BBC repeating mindless nonsense

I’ve just read a report from the BBC that simply repeats some mindless drivel about SQL Injection Attacks from a spokesman for the US Department of Justice. According to the BBC:

Edward Wilding, a fraud investigator, told the BBC that this method was “a pretty standard way” for fraudsters to try to access personal data.

It “exploits any vulnerability in a firewall and inserts a code to gather information,” he explained.

It, however, does not point out that Mr Wilding is incorrect. It simply regurgitates the standard patter about firewalls without question. SQL Injection attacks have absolutely nothing to do with firewalls. They are all to do with leveraging mistakes in the way the application communicates with the database. An application which already has valid rights to communicate with the database. Firewalls may be in place to stop direct access to the database, but a SQL Injection attack takes a secondary route to get there.

In short, SQL Injection Attacks are the result of poor software development practices. Something, the prevalence of which, I’ve blogged about previously. I’ve also blogged about how to reduce the attack surface of the application with respect to SQL Injection attacks. In fact, it is so mind-numbingly easy to reduce the ability for someone to launch a SQL Injection Attack on an application I’m surprised developers are still allowed to get away with it.

But back to the article:

Mr Wilding said that chip-and-pin did provide some protection against SQL attacks, but there was little consumers could do to protect themselves against this kind of fraud.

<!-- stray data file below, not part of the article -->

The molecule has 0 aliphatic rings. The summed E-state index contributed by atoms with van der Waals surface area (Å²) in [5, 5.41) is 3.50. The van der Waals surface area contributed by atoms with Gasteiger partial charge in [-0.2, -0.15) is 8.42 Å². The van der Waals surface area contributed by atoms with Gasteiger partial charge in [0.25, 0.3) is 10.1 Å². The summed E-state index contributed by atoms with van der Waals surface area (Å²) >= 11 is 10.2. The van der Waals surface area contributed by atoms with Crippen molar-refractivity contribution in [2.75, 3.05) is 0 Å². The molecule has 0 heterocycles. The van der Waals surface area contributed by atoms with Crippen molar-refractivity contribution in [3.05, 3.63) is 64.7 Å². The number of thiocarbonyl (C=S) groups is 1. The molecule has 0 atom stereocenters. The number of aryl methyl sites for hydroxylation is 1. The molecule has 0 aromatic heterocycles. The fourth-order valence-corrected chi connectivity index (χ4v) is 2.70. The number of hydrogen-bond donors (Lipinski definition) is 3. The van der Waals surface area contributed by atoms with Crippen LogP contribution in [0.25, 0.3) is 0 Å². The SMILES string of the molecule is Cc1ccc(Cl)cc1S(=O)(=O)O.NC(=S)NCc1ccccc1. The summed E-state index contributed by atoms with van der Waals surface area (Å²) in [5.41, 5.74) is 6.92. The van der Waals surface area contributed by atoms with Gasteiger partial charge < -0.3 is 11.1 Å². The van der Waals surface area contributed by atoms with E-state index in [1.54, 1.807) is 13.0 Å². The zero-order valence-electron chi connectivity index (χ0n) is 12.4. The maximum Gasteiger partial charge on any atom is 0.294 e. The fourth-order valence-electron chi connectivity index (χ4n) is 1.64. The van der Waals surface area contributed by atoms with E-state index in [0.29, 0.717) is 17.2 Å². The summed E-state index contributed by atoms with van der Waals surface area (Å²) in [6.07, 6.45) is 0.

You have to be kidding me! Chip-and-pin also has nothing to do with a SQL Injection attack. It cannot protect you from one. A SQL Injection Attack is an attack on a database, not the actual physical card. All chip-and-pin can do is ensure that a person using a credit or debit card knows the pin. Chip and pin is not used in online transactions. It is not used in telephone transactions.

“The real vulnerability, I suspect, is internet and telephone transactions. But this is a failure in the configuration of [corporate] firewalls,” he said.

Back to the firewall nonsense again. I repeat that firewalls cannot protect against SQL Injection Attacks because the route to the database is a valid one via a third process. (My machine runs the first process, the database is the second process the application being attacked is the third process) However, the BBC is still blithely repeating this misattribution of blame.

If blame is to be placed anywhere then it must surely be at the door of the developers who wrote the payment system that could so easily be hacked in order to gain sufficient access to the database to get all this data. This, of course, is if you believe that it was a SQL Injection Attack. The BBC could have got that bit wrong too!

UPDATE (@ 19:30)

I’ve just noticed that the BBC have reworked the article and it was last updated an hour ago. It does now contain a side box that I didn’t see before that at least, in some small way, explains that a SQL Injection Attack are “weaknesses in companies’ programming which allows them to get behind firewalls”. The main article now contains the paragraph:

The method is believed to involve exploiting errors in programming to get behind compnay [sic]  frewall’s [sic] and accessing [sic] data.

As you can see by the spelling and grammatical mistakes it must have been rather hastily put together. One quote from Mr Wilding has also changed from being reported as:

“The real vulnerability, I suspect, is internet and telephone transactions. But this is a failure in the configuration of [corporate] firewalls,” he said.


“The real vulnerability [for cardholders], I suspect, is Internet and telephone transactions using credit cards were most vulnerable, he said, though added it was a failure of corporations, not customers.

Yet again, this looks like it was hastily put together because of the poor punctuation.

Come on, BBC, this is not journalism but reactive rubbish! Do you even understand what you are actually reporting?

1 Comment

  1. Article has been rewritten now, after @rupertg kicked them.

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